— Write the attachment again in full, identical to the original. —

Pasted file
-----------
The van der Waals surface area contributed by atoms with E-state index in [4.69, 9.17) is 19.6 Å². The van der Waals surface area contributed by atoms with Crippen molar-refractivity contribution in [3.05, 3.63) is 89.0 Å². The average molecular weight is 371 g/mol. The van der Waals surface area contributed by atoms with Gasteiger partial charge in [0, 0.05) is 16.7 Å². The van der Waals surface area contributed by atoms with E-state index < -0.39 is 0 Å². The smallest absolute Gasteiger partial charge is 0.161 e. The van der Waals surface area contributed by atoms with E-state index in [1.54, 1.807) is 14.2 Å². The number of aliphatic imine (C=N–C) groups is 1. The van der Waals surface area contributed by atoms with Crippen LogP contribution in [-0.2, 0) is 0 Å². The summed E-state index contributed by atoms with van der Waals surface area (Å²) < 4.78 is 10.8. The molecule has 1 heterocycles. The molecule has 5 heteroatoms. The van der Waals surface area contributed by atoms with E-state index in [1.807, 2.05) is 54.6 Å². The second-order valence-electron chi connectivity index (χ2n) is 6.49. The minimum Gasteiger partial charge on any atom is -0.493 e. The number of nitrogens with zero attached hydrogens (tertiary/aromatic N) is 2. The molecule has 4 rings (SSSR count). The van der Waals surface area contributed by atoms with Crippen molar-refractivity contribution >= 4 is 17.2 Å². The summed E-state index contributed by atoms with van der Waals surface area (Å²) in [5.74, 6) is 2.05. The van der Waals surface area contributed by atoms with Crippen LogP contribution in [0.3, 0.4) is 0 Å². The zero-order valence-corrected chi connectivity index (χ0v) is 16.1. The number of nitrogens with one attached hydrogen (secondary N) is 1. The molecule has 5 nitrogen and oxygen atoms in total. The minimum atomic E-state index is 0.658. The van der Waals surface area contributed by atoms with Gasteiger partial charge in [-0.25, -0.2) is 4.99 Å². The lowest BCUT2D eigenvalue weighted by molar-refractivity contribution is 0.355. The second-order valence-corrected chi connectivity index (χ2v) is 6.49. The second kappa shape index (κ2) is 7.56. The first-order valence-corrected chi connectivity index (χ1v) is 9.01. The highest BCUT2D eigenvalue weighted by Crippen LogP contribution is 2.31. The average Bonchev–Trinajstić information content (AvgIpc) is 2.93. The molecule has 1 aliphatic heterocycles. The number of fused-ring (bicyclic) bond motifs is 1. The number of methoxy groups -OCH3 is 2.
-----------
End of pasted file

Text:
The van der Waals surface area contributed by atoms with E-state index in [4.69, 9.17) is 19.6 Å². The van der Waals surface area contributed by atoms with Crippen molar-refractivity contribution in [3.05, 3.63) is 89.0 Å². The average molecular weight is 371 g/mol. The van der Waals surface area contributed by atoms with Gasteiger partial charge in [0, 0.05) is 16.7 Å². The van der Waals surface area contributed by atoms with E-state index < -0.39 is 0 Å². The smallest absolute Gasteiger partial charge is 0.161 e. The van der Waals surface area contributed by atoms with E-state index in [1.54, 1.807) is 14.2 Å². The number of aliphatic imine (C=N–C) groups is 1. The van der Waals surface area contributed by atoms with Crippen LogP contribution in [-0.2, 0) is 0 Å². The summed E-state index contributed by atoms with van der Waals surface area (Å²) < 4.78 is 10.8. The molecule has 1 heterocycles. The molecule has 5 heteroatoms. The van der Waals surface area contributed by atoms with E-state index in [1.807, 2.05) is 54.6 Å². The second-order valence-electron chi connectivity index (χ2n) is 6.49. The minimum Gasteiger partial charge on any atom is -0.493 e. The number of nitrogens with zero attached hydrogens (tertiary/aromatic N) is 2. The molecule has 4 rings (SSSR count). The van der Waals surface area contributed by atoms with Crippen molar-refractivity contribution >= 4 is 17.2 Å². The summed E-state index contributed by atoms with van der Waals surface area (Å²) in [5.74, 6) is 2.05. The van der Waals surface area contributed by atoms with Crippen LogP contribution in [0.3, 0.4) is 0 Å². The zero-order valence-corrected chi connectivity index (χ0v) is 16.1. The number of nitrogens with one attached hydrogen (secondary N) is 1. The molecule has 5 nitrogen and oxygen atoms in total. The minimum atomic E-state index is 0.658. The van der Waals surface area contributed by atoms with Gasteiger partial charge in [-0.25, -0.2) is 4.99 Å². The lowest BCUT2D eigenvalue weighted by molar-refractivity contribution is 0.355. The second-order valence-corrected chi connectivity index (χ2v) is 6.49. The second kappa shape index (κ2) is 7.56. The first-order valence-corrected chi connectivity index (χ1v) is 9.01. The highest BCUT2D eigenvalue weighted by Crippen LogP contribution is 2.31. The average Bonchev–Trinajstić information content (AvgIpc) is 2.93. The molecule has 1 aliphatic heterocycles. The number of fused-ring (bicyclic) bond motifs is 1. The number of methoxy groups -OCH3 is 2.